2. Looking forward to next post... I think it's going to be all about optimization of resources, knowing the algorithms you have created, understanding their requirements (order of operation etc.), and trying to let each part do what it does best.

    Strategically using deterministic algorithms is a good way of moving the load around from up-front to real-time computation for certain things.

    Realizing that "if my screen shot of a hill has slightly different tufts of grass than yours", no one is going to care, should give you some leeway.

    Personally, I think the greatness of what you've created thus far is in your voxel, terrain, flora (though more to do there certainly) and city, roads, building engine.

    Things that don't have to be done upfront:
    - Flora display, if significantly driven by the fixed terrain.
    - Populating the world, with people and animals, to make it "feel" alive.
    - Populating the world with movable objects, and then their dynamic location stored if moved.
    - Some game mechanics, dynamic quests, events, etc...


    - Storage IS "cheap", no getting around that! So perhaps preprocessed base-seeded terrain data, with a number of post-processes applied to make it a detailed terrain.

    - Client side CPU can be powerful, or not, but it's good at some things. Best pinned to things that can have "quality sliders"... controlling populations of NPC, Ambient Audio complexity, text overlay/display or other things.

    - Client Side GPU can be powerful, or not, but it's good at some things. Best pinned to things that can have "quality sliders"... Post processing effects, bloom, antialiasing, shaders.


    I do think you will be best served not trying to tackle "the holy grail" of a completely cloud based computing structure etc... Especially because on-line only options are may cut into your user base.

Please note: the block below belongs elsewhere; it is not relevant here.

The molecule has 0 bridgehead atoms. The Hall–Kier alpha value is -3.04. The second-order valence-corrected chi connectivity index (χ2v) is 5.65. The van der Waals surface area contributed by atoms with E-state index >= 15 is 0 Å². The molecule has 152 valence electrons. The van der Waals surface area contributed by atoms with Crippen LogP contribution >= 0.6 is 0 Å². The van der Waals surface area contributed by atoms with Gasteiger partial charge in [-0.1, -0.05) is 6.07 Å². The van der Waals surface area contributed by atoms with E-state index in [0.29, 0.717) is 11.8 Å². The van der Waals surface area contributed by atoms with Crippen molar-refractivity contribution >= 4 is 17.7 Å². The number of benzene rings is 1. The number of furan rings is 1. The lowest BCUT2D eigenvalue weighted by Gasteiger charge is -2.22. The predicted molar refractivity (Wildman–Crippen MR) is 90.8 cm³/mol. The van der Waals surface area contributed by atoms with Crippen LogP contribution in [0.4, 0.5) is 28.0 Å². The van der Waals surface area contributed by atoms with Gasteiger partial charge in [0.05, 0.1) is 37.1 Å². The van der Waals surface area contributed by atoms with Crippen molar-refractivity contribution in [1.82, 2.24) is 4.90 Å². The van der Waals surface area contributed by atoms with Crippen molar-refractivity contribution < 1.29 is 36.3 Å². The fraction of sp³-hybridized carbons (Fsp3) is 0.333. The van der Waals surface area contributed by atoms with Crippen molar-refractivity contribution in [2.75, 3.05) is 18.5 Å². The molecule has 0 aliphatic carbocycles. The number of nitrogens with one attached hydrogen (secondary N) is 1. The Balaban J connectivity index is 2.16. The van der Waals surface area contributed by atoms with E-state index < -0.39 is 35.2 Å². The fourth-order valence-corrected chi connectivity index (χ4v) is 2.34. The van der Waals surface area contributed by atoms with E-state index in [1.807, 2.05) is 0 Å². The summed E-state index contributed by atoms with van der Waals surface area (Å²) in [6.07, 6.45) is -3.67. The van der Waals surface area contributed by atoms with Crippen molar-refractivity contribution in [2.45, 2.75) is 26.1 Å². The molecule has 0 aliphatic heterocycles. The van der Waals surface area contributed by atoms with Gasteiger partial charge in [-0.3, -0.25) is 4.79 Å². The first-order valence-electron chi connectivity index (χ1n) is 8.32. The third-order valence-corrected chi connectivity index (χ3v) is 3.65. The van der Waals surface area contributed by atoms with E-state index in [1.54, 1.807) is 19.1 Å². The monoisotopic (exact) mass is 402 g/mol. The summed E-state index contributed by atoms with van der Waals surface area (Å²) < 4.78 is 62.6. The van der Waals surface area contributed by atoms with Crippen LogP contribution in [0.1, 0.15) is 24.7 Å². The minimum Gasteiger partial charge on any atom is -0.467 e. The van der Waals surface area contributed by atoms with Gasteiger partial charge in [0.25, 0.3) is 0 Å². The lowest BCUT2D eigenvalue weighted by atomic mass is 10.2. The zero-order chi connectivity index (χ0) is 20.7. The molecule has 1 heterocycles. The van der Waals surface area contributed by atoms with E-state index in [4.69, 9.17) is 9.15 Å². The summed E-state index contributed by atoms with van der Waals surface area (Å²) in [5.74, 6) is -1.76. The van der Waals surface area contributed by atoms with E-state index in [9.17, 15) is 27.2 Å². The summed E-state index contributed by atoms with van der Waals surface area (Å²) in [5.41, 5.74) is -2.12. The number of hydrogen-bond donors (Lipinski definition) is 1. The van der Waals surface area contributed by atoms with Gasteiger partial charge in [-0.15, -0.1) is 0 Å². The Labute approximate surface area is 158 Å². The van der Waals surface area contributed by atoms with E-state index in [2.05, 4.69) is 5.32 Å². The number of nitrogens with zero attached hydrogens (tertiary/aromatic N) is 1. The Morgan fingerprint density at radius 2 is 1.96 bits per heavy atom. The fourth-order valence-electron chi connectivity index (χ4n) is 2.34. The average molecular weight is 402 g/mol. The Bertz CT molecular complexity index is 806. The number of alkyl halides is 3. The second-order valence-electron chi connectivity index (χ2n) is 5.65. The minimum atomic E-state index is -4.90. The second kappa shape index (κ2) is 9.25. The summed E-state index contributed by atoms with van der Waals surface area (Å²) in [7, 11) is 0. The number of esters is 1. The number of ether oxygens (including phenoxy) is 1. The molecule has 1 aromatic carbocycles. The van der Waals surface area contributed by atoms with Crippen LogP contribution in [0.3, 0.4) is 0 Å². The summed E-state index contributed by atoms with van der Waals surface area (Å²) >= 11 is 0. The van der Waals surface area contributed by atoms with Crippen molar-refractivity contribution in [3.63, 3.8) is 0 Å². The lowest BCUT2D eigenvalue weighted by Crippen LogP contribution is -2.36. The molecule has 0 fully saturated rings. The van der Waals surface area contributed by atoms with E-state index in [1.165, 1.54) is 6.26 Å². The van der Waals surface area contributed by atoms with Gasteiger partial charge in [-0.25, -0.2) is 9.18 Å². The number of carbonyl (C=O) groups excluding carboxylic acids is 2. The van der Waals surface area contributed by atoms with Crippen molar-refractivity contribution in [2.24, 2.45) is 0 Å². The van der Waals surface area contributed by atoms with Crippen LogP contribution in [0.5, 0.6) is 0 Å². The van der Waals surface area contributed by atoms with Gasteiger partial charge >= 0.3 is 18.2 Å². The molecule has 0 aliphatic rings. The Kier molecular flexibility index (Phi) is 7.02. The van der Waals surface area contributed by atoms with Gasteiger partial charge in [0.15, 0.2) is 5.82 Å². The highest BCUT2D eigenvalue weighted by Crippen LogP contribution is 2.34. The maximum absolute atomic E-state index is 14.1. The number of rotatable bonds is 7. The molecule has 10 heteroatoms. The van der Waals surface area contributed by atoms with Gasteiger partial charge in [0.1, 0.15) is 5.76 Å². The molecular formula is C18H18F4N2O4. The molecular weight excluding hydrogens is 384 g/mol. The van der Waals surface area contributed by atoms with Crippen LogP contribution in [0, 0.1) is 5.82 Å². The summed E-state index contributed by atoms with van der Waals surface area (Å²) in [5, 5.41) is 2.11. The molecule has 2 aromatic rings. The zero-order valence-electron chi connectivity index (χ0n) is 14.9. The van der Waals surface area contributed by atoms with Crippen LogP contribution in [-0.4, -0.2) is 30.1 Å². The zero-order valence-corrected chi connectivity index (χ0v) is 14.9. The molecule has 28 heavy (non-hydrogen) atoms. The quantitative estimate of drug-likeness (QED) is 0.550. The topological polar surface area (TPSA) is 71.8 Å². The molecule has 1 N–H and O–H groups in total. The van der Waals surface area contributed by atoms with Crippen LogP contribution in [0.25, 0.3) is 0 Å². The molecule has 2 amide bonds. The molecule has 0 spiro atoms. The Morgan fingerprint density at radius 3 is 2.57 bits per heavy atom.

My opinion: For the people who would get excited for your eventual game, a 4 GB+ install folder is nothing. If you get it to run decently on decent hardware, you can ALWAYS leverage things like On-Live to get it to run on weaker devices, or tackle the online mobile market later... once the money is rolling -- then release a mobile version that does all the sexy remote rendering for a small monthly fee, or whatever :)

  3. Another way to manage data is to cut it down into load-screens and areas.

    If I were making a game (I'm not, and don't know enough to even start), I'd probably run it at two different resolution. Much like the game Neverwinter Nights, I'd have sections cut around logically-consistent areas, with loading screens in between. Beyond the edge of the screen, a lower-resolution backdrop would be visible. The faroutside off distance could be rendered as a wallpaper (or even dynamic wallpaper, with waving grass or something).

    Sectioning off areas for loading screens I'd think could be logical too. Cities (or districts of cities) can be divided. Large plains can be divided smoothly. Mountains have edges, both along the cliffs and between peaks. Depending on how each section is processed, the 3d model could be created on the fly, with simple png files (or low-resolution poly's, or whatever), can be saved for each section.

    That would require an larger intitial download (which could be spread out via bittorrent really), but there would be a lot less streaming data than streaming video or rendering info.

    But that's just how I would do it, and it obviously has the drawback of loading screens.

  4. Procedural is compression. This is a great benefit. You just say "I'm at (x,y)" and the algorithm will generate the portion of the static world around you. So why don't let the clients to generate the static world and servers only stream moveable object's positions? This would cut down your bandwidth.
    Google Earth can't do this because deals with non procedural content.


  5. @Pietro: The problem with proceduralism as compression is that you need to "decompress" in a timely manner. For instance, if it takes you 10 seconds to walk trough a patch of land, but it takes you one minute to generate it from scratch, your procedural output won't be able to cope with the user's experience.

    You are left with two options: Either reduce the complexity of the world so you can have patches generated in less than 10 seconds, or do some of the work beforehand and load it from a device like a disk or the network.

  6. @Jonathan: I'm just curious, what would you consider as "decent hardware"?